There’s an interesting byplay in this issue involving the question of whether to specialize or be a generalist. That question has been kicking around banking for decades, with sometimes one, now the other view having ascendancy. In the aftermath of the financial crisis, specialization—or nichemanship—retreated, with traditional community banking enjoying a renaissance.
By Bill Streeter, Editor-in-Chief, email@example.com
The cover story (p. 34) profiles Steve Wilson, CEO of LCNB National Bank, a traditional (non-niche) community bank based in Lebanon, Ohio. In the ABA Community Banking department (p. 16), on the other hand, the latest installment of our Future of Community Banking series offers several examples of niche strategies.
What’s interesting is that six years ago in this column we compared the views of a well-known bank stock analyst with the views of Steve Wilson. The analyst spoke of the “myth of diversification,” saying that product and geographic diversification is protection from doing a poor job at what you already do. “The great banks,” said the analyst, “are niche focused.”
Several of those “great niche banks” have been sold. Others—Capital One, for instance—have diversified. That’s not to say these companies weren’t good investments then, or didn’t have good strategies, but they’re history now, or changed.
Wilson, on the other hand, has long resisted the idea of a niche strategy. He said in that earlier column that diversification helps to balance cyclical businesses, such as mortgage lending. Not only is LCNB still here, it’s doing quite well, never having posted an ROA of less than a 1% in the last 18 years.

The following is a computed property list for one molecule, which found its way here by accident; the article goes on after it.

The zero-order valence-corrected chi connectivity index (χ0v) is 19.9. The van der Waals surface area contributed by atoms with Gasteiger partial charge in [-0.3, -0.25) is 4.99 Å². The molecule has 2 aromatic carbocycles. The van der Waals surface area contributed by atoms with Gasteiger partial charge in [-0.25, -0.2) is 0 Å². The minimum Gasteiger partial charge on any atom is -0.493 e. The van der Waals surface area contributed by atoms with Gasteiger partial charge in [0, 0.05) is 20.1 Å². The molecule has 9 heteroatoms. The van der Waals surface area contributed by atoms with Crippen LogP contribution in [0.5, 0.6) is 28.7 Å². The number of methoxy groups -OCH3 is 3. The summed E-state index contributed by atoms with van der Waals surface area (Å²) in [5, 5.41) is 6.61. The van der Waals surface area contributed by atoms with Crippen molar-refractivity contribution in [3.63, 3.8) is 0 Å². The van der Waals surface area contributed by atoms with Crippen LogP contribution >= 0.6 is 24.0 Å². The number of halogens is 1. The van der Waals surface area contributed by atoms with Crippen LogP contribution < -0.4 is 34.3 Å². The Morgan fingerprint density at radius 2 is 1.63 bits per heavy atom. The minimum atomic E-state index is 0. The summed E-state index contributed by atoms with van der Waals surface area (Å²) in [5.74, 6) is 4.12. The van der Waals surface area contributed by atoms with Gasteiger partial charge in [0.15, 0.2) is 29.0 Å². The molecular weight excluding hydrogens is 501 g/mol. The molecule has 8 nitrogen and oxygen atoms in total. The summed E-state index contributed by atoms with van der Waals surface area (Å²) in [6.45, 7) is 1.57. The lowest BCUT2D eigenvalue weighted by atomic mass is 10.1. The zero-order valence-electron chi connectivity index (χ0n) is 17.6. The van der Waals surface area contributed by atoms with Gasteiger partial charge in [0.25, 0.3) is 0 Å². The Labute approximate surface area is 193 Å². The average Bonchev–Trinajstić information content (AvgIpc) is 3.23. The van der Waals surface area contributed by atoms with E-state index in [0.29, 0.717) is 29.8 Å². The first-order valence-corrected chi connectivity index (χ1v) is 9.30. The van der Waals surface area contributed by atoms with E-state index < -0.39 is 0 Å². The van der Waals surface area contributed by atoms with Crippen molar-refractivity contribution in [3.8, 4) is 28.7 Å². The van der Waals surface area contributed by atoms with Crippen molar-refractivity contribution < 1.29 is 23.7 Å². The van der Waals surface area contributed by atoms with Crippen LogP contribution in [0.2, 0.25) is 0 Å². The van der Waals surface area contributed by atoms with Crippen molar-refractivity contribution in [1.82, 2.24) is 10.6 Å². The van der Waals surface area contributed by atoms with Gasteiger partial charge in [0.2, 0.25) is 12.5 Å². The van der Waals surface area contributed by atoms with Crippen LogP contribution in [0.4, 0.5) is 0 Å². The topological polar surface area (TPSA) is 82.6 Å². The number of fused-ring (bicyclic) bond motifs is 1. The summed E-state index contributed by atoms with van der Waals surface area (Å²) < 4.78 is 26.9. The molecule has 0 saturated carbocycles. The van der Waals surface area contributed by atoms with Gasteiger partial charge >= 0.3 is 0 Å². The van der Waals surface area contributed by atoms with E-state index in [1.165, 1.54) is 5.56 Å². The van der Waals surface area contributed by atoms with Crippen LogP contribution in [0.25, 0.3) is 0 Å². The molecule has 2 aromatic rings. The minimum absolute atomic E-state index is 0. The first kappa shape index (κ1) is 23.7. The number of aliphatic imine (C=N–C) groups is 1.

In interviewing Wilson for the cover story, he talked about how diversification also allows the bank to provide better service to its customers, by being able to meet more of their needs. For that reason the bank offers investment brokerage, a full range of insurance, and trust services. LCNB, in fact, became a poster child for the expanded powers granted under Gramm-Leach-Bliley by acquiring an insurance agency the day the 1999 law took effect. That move has had the additional benefit of offsetting shrinking margins.
Perhaps a bank’s market, or its position in that market, is its true niche, not its line of business. With traditional banks, customers often value the company—and, more importantly, its people—more than they do its products, although, as Wilson points out, a bank has to keep up with products and technology.
In some ways “niche versus diversified” oversimplifies the situation. Most banks probably have elements of both (including some in the Community Banking article).
Finally comes the thought that in banking, credit risk management is what makes or breaks the enterprise, whether you’re a credit card bank, a small business specialist, or a traditional bank with a range of services. Even if your portfolio is diversified and your service good, if you get caught up in a lending frenzy, it will all come to naught. •
The electronic version of this article available at: http://www.nxtbook.com/nxtbooks/sb/ababj1010/index.php?startid=8